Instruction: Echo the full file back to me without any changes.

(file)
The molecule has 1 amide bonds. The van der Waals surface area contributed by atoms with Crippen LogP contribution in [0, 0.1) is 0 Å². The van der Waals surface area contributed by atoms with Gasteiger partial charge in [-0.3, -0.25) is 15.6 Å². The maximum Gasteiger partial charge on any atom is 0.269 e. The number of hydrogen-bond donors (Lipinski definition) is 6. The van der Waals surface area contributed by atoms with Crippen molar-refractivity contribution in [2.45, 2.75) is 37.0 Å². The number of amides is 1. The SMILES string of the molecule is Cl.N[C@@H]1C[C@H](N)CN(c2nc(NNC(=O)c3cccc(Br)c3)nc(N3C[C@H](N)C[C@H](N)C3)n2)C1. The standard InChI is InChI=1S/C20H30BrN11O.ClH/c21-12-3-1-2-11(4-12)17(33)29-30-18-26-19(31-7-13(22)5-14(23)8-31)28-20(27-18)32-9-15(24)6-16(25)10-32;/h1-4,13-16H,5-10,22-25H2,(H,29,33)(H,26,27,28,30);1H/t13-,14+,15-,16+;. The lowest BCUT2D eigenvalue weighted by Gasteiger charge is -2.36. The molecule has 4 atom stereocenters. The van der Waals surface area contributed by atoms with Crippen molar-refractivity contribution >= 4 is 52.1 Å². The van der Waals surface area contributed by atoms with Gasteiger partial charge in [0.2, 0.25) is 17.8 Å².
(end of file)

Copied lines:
The molecule has 1 amide bonds. The van der Waals surface area contributed by atoms with Crippen LogP contribution in [0, 0.1) is 0 Å². The van der Waals surface area contributed by atoms with Gasteiger partial charge in [-0.3, -0.25) is 15.6 Å². The maximum Gasteiger partial charge on any atom is 0.269 e. The number of hydrogen-bond donors (Lipinski definition) is 6. The van der Waals surface area contributed by atoms with Crippen molar-refractivity contribution in [2.45, 2.75) is 37.0 Å². The number of amides is 1. The SMILES string of the molecule is Cl.N[C@@H]1C[C@H](N)CN(c2nc(NNC(=O)c3cccc(Br)c3)nc(N3C[C@H](N)C[C@H](N)C3)n2)C1. The standard InChI is InChI=1S/C20H30BrN11O.ClH/c21-12-3-1-2-11(4-12)17(33)29-30-18-26-19(31-7-13(22)5-14(23)8-31)28-20(27-18)32-9-15(24)6-16(25)10-32;/h1-4,13-16H,5-10,22-25H2,(H,29,33)(H,26,27,28,30);1H/t13-,14+,15-,16+;. The lowest BCUT2D eigenvalue weighted by Gasteiger charge is -2.36. The molecule has 4 atom stereocenters. The van der Waals surface area contributed by atoms with Crippen molar-refractivity contribution >= 4 is 52.1 Å². The van der Waals surface area contributed by atoms with Gasteiger partial charge in [0.2, 0.25) is 17.8 Å².